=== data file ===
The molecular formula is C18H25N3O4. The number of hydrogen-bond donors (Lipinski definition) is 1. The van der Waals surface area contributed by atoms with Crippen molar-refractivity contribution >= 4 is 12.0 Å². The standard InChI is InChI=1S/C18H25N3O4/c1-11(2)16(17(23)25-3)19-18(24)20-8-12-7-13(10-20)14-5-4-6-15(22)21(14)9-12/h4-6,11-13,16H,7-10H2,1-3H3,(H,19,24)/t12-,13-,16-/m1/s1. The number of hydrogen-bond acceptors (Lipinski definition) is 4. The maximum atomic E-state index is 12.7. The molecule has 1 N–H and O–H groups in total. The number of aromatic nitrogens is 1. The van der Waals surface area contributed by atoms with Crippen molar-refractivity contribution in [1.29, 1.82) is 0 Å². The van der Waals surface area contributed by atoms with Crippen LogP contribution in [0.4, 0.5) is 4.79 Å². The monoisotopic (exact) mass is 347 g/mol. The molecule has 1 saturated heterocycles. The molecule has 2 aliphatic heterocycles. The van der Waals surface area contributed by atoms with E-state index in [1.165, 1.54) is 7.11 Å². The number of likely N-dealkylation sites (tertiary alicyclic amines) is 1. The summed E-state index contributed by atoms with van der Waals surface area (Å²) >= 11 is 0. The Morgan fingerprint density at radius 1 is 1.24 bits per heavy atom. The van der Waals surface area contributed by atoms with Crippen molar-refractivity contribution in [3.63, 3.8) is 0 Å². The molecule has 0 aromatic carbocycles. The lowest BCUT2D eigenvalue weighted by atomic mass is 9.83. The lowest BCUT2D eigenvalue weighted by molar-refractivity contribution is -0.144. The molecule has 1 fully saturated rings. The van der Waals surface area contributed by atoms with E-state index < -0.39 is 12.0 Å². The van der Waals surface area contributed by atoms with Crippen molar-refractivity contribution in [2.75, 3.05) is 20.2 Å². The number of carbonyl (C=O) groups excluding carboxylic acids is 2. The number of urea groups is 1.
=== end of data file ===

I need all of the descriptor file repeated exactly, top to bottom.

The molecular formula is C18H25N3O4. The number of hydrogen-bond donors (Lipinski definition) is 1. The van der Waals surface area contributed by atoms with Crippen molar-refractivity contribution >= 4 is 12.0 Å². The standard InChI is InChI=1S/C18H25N3O4/c1-11(2)16(17(23)25-3)19-18(24)20-8-12-7-13(10-20)14-5-4-6-15(22)21(14)9-12/h4-6,11-13,16H,7-10H2,1-3H3,(H,19,24)/t12-,13-,16-/m1/s1. The number of hydrogen-bond acceptors (Lipinski definition) is 4. The maximum atomic E-state index is 12.7. The molecule has 1 N–H and O–H groups in total. The number of aromatic nitrogens is 1. The van der Waals surface area contributed by atoms with Crippen molar-refractivity contribution in [1.29, 1.82) is 0 Å². The van der Waals surface area contributed by atoms with Crippen LogP contribution in [0.4, 0.5) is 4.79 Å². The monoisotopic (exact) mass is 347 g/mol. The molecule has 1 saturated heterocycles. The molecule has 2 aliphatic heterocycles. The van der Waals surface area contributed by atoms with E-state index in [1.165, 1.54) is 7.11 Å². The number of likely N-dealkylation sites (tertiary alicyclic amines) is 1. The summed E-state index contributed by atoms with van der Waals surface area (Å²) >= 11 is 0. The Morgan fingerprint density at radius 1 is 1.24 bits per heavy atom. The van der Waals surface area contributed by atoms with Crippen molar-refractivity contribution in [3.63, 3.8) is 0 Å². The molecule has 0 aromatic carbocycles. The lowest BCUT2D eigenvalue weighted by atomic mass is 9.83. The lowest BCUT2D eigenvalue weighted by molar-refractivity contribution is -0.144. The molecule has 1 fully saturated rings. The van der Waals surface area contributed by atoms with E-state index < -0.39 is 12.0 Å². The van der Waals surface area contributed by atoms with Crippen molar-refractivity contribution in [2.75, 3.05) is 20.2 Å². The number of carbonyl (C=O) groups excluding carboxylic acids is 2. The number of urea groups is 1.